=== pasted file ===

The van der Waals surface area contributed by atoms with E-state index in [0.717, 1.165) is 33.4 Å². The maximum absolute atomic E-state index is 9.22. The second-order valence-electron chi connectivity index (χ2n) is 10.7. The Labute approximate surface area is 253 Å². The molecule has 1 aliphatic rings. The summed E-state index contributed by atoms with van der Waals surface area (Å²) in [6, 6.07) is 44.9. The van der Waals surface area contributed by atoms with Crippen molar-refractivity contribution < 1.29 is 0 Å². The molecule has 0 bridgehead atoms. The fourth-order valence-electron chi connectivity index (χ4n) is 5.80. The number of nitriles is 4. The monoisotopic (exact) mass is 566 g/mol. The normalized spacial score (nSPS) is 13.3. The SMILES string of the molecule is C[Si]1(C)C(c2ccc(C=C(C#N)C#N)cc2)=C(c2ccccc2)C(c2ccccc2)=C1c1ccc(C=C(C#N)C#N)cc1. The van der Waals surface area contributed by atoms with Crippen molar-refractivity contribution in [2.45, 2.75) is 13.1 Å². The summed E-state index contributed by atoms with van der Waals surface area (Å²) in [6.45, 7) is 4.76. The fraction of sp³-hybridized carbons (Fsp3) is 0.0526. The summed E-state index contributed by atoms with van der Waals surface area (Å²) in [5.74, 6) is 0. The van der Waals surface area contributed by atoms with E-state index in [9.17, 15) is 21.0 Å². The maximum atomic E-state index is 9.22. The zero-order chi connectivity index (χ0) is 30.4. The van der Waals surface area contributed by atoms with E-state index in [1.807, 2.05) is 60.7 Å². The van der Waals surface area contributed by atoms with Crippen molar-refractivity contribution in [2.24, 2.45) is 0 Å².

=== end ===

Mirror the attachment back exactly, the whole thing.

The van der Waals surface area contributed by atoms with E-state index in [0.717, 1.165) is 33.4 Å². The maximum absolute atomic E-state index is 9.22. The second-order valence-electron chi connectivity index (χ2n) is 10.7. The Labute approximate surface area is 253 Å². The molecule has 1 aliphatic rings. The summed E-state index contributed by atoms with van der Waals surface area (Å²) in [6, 6.07) is 44.9. The van der Waals surface area contributed by atoms with Crippen molar-refractivity contribution < 1.29 is 0 Å². The molecule has 0 bridgehead atoms. The fourth-order valence-electron chi connectivity index (χ4n) is 5.80. The number of nitriles is 4. The monoisotopic (exact) mass is 566 g/mol. The normalized spacial score (nSPS) is 13.3. The SMILES string of the molecule is C[Si]1(C)C(c2ccc(C=C(C#N)C#N)cc2)=C(c2ccccc2)C(c2ccccc2)=C1c1ccc(C=C(C#N)C#N)cc1. The van der Waals surface area contributed by atoms with Crippen molar-refractivity contribution in [2.45, 2.75) is 13.1 Å². The summed E-state index contributed by atoms with van der Waals surface area (Å²) in [6.45, 7) is 4.76. The fraction of sp³-hybridized carbons (Fsp3) is 0.0526. The summed E-state index contributed by atoms with van der Waals surface area (Å²) in [5.74, 6) is 0. The van der Waals surface area contributed by atoms with E-state index in [9.17, 15) is 21.0 Å². The maximum atomic E-state index is 9.22. The zero-order chi connectivity index (χ0) is 30.4. The van der Waals surface area contributed by atoms with E-state index in [1.807, 2.05) is 60.7 Å². The van der Waals surface area contributed by atoms with Crippen molar-refractivity contribution in [2.24, 2.45) is 0 Å².